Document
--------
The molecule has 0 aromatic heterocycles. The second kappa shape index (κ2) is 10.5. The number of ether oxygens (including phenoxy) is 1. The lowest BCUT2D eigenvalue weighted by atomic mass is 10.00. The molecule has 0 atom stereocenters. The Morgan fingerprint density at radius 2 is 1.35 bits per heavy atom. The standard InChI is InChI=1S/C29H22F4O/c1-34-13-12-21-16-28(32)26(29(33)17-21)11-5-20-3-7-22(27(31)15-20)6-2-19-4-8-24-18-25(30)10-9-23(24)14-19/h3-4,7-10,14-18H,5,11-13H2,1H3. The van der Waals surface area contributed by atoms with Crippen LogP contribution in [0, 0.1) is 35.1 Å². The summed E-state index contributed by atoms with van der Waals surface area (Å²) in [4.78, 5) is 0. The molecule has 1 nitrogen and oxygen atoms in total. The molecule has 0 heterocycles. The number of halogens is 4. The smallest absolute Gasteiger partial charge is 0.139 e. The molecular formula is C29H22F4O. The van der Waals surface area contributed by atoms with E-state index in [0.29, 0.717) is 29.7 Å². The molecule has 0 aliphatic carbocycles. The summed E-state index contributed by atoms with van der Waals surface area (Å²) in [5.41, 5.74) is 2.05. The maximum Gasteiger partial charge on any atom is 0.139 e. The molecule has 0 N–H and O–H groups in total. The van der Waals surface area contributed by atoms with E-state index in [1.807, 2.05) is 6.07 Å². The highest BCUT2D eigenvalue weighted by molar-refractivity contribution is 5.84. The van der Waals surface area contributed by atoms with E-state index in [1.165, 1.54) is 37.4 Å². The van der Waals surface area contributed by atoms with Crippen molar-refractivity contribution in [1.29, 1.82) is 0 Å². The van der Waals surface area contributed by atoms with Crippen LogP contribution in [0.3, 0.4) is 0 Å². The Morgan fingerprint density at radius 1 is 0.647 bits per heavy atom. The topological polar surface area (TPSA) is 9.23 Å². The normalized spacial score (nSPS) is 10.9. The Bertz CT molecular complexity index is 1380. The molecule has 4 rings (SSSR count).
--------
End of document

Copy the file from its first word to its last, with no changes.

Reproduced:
The molecule has 0 aromatic heterocycles. The second kappa shape index (κ2) is 10.5. The number of ether oxygens (including phenoxy) is 1. The lowest BCUT2D eigenvalue weighted by atomic mass is 10.00. The molecule has 0 atom stereocenters. The Morgan fingerprint density at radius 2 is 1.35 bits per heavy atom. The standard InChI is InChI=1S/C29H22F4O/c1-34-13-12-21-16-28(32)26(29(33)17-21)11-5-20-3-7-22(27(31)15-20)6-2-19-4-8-24-18-25(30)10-9-23(24)14-19/h3-4,7-10,14-18H,5,11-13H2,1H3. The van der Waals surface area contributed by atoms with Crippen LogP contribution in [0, 0.1) is 35.1 Å². The summed E-state index contributed by atoms with van der Waals surface area (Å²) in [4.78, 5) is 0. The molecule has 1 nitrogen and oxygen atoms in total. The molecule has 0 heterocycles. The number of halogens is 4. The smallest absolute Gasteiger partial charge is 0.139 e. The molecular formula is C29H22F4O. The van der Waals surface area contributed by atoms with E-state index in [0.29, 0.717) is 29.7 Å². The molecule has 0 aliphatic carbocycles. The summed E-state index contributed by atoms with van der Waals surface area (Å²) in [5.41, 5.74) is 2.05. The maximum Gasteiger partial charge on any atom is 0.139 e. The molecule has 0 N–H and O–H groups in total. The van der Waals surface area contributed by atoms with E-state index in [1.807, 2.05) is 6.07 Å². The highest BCUT2D eigenvalue weighted by molar-refractivity contribution is 5.84. The van der Waals surface area contributed by atoms with E-state index in [1.165, 1.54) is 37.4 Å². The van der Waals surface area contributed by atoms with Crippen molar-refractivity contribution in [1.29, 1.82) is 0 Å². The van der Waals surface area contributed by atoms with Crippen LogP contribution in [0.3, 0.4) is 0 Å². The Morgan fingerprint density at radius 1 is 0.647 bits per heavy atom. The topological polar surface area (TPSA) is 9.23 Å². The normalized spacial score (nSPS) is 10.9. The Bertz CT molecular complexity index is 1380. The molecule has 4 rings (SSSR count).